The kind of day you never forget.

Of course we were late for the ceremony. Searching for parking when people were entering the church. Being at the door away from the family and the coffin felt so painful. I am part of this family too, I should be there. I close my eyes and try to get the anxiety away, listening to the church dude. “He’s been living here for 41 years” 10 years later I was a baby in his life. “He was involved in different local organizations”. I can see him play petanque, getting ready to go hunting or fishing, his perfectly organized workshop. “He was in pain, which reminds us of Jesus on the cross”.

What the fuck is that. I forgot about that disgustingly lame behavior. Fucking church  you ruined it I fucking hate you.

Then I am not listening anymore, so angry (and then you ask money huh? I hate you church). Before the incense thing someone from the family sees me and gets me a place with everybody in front. Bursting in tears seeing her and others, I feel so embarrassed. After all I am the only black man in this all white crowded church. But one of the closest person of the dead. It’s kind of overwhelming.

We all follow the coffin outside. I say hello to everyone, some I had never seen again since being in my “current” family 25 years ago. My dad is chatting a little bit with her but he’s keeping it simple. After all he barely knows more than my foster parents which is a number reduced to one now.

We’re the first at the house. She arrives, I think she looks amazingly kind and pure. Exhausted too. Quickly everybody is here in the living room, starting to put on the buffet on the table. Smiles, tears, everybody is here and it’s beautiful and warm. But it’s also unbearably awkward with my dad, the stranger to whom no one talks to almost. He’s in the corner, sitting down with a plate I made for him and as pretty much all day, I can’t look in his eyes at all. I can sense that everybody is like “keep the bad language down, there’s Harold’s dad listening what would he think then huh?”. I feel bad for him. I feel bad too.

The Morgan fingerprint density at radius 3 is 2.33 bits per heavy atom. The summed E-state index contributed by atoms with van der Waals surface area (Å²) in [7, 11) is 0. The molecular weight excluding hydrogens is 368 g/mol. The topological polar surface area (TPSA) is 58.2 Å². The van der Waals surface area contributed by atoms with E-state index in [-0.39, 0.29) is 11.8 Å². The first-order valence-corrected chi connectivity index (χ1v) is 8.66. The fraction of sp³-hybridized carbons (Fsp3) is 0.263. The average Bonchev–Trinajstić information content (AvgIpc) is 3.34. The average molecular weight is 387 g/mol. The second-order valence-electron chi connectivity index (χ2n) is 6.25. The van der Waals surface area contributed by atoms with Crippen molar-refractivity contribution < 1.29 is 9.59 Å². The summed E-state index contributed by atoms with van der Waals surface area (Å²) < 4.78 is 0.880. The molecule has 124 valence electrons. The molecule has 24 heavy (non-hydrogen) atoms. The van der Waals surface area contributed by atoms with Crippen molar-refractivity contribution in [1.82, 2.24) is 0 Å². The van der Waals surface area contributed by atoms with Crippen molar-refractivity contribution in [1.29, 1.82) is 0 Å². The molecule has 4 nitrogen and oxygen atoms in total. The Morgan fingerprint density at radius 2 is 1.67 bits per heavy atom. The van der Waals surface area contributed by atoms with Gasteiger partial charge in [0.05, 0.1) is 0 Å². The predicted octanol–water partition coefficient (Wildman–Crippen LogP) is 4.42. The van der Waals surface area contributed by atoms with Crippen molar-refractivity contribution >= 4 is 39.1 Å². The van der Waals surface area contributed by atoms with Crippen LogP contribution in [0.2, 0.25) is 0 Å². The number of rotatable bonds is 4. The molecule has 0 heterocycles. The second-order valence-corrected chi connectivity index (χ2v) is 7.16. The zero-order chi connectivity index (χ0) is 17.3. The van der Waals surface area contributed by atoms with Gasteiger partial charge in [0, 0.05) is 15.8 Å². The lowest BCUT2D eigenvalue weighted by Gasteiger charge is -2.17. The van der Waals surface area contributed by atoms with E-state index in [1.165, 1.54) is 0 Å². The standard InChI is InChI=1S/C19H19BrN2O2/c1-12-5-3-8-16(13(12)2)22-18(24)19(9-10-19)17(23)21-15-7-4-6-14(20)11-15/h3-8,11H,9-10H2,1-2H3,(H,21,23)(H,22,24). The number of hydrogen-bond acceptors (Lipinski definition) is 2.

I just try to get to chat a bit with everybody, following cigarette breaks outside, getting back for more coffee to fight the jet lag and the cold thick fog of the afternoon. As much fog outside and inside my head.

It’s 2pm, the family leaves for the crematory later and while I would love to join, we have some road to hit before the Parisian traffic. It’s like I’m staying 5 minutes saying we’re leaving and doing nothing, just enjoying to have them all around me. I feel so lucky and proud. They say they put a picture of me in the coffin too. Humanity at its roots. For what it’s worth…

I think the hardest part is to stretch out my mind in order to include everyone I love. So many different worlds, so many differences, so many unique connections when in some ways, I’d like to be in a “normal“ situation with “normal” connections.

What “normal” is, what family, love, friends are. Sometimes I don’t fucking know. I just freeze.

3 Responses to “Dads”

  1. Verdell Says:

    The way you describe this in such detail, makes me feel like I was there. I can see your dad sitting in that corner. Awkwardness all around. I’m glad you made it through it and that you could be there for Monique.

  2. Harold Says:

    I still can’t read that shit back yet.

  3. Salras Says:

    worst shit I have ever heard, in a church, ceremony for my Grandma’s funeral. I was blur like you, trying not to fall crying. I remember they fucking rolled the coffin on wheels, I had never seen that. The priest had to say my grandma was not a regular christian, considering her expressed negative opinion on the pope :) and then he said something like “all mighty god who take money from the rich and give it to the poors” .. wtf. I think some texts need to be updated…

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